Choice Modelling

Choice Modelling

The State of the Art and the State of Practice

Edited by Stephane Hess and Andrew Daly

Choice modelling has been one of the most active fields in economics over recent years. This valuable new book contains leading contributions from academics and practitioners from across the different areas of study where choice modelling is a key analytical technique, drawn from a recent international conference.

Chapter 8: A comprehensive model to capture the preference for mass rapid transit in Dhaka

Annesha Enam and Charisma F. Choudhury

Subjects: economics and finance, valuation, environment, valuation

Extract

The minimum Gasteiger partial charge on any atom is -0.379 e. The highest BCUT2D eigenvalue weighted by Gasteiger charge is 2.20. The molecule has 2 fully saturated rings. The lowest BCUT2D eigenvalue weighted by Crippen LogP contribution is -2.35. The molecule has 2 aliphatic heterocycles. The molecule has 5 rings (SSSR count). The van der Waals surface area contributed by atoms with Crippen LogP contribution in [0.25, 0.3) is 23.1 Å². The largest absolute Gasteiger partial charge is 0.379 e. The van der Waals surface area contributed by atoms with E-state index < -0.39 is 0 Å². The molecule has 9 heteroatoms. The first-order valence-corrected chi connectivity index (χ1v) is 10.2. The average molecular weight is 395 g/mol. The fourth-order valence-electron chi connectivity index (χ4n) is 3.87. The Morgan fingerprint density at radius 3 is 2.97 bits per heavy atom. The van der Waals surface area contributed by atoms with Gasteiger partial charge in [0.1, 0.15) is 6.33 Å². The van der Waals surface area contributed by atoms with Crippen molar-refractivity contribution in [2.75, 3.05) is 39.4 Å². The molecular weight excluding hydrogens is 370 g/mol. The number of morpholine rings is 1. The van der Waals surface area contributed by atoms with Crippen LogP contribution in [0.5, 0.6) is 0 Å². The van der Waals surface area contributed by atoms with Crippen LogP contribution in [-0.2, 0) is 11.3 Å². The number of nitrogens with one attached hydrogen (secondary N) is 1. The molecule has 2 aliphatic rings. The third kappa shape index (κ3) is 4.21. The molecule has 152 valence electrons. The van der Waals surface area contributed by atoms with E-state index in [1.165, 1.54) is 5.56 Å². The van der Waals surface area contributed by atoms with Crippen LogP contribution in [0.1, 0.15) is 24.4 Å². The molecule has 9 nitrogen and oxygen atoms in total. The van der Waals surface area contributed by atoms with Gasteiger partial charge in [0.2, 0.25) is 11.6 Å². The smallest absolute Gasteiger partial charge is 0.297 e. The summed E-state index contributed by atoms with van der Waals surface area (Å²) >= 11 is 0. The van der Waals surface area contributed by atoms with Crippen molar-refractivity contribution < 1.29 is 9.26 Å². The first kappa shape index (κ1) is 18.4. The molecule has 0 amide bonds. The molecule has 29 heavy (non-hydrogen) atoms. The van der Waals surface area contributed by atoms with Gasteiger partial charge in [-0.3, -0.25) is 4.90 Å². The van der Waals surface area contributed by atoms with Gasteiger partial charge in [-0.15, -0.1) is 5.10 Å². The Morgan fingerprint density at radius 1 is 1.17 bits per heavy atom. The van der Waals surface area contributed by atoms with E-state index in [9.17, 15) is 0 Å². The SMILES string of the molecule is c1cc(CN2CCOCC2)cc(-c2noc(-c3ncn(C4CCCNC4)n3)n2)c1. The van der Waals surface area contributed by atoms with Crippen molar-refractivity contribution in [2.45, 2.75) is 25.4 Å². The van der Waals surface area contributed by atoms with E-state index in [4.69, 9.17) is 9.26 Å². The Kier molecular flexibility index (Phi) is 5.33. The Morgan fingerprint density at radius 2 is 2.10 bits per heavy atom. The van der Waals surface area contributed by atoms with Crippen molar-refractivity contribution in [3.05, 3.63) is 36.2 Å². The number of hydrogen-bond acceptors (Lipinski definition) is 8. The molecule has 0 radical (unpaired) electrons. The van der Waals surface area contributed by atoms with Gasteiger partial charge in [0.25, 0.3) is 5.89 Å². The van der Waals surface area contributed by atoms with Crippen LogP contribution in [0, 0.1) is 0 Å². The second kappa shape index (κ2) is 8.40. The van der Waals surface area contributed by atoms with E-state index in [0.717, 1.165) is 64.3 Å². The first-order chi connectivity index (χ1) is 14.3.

Dhaka, the capital of Bangladesh and one of the fastest growing megacities of the world, is already subjected to acute traffic congestion on a regular basis. Increasing the physical capacity to relieve congestion is however not feasible since already more than 70 per cent of the area is built up (Bari and Hasan, 2001). This has recently prompted the Government to prioritize the introduction of mass rapid transit (MRT) options like bus rapid transit (BRT) and Metro Rail in the city. Planning these MRT options however requires rigorous mode choice models that can be used to predict ridership and quantify the willingness-to-pay (WTP) of the travellers. Though Dhaka is an old city (dating back to the 16th century), very few travel demand models have been developed for the city so far. Among the previous studies, four step travel demand models were developed in Dhaka Metropolitan Area Integrated Transport Study (DITS, 1993), Strategic Transport Plan (STP, 2005) and Dhaka Urban Transport Network Development Study (DHUTS, 2010) as well as Habib (2002) and Hasan (2007). However, in each case, the mode choice components were simplified and have grave limitations. In DITS, the mode choice model was simplified to a binomial choice model between private and public modes. In Habib (2002), a multinomial logit (MNL) model structure was adapted for the mode choice but the calibration results were counterintuitive with positive sign of the coefficients for time and cost parameters.

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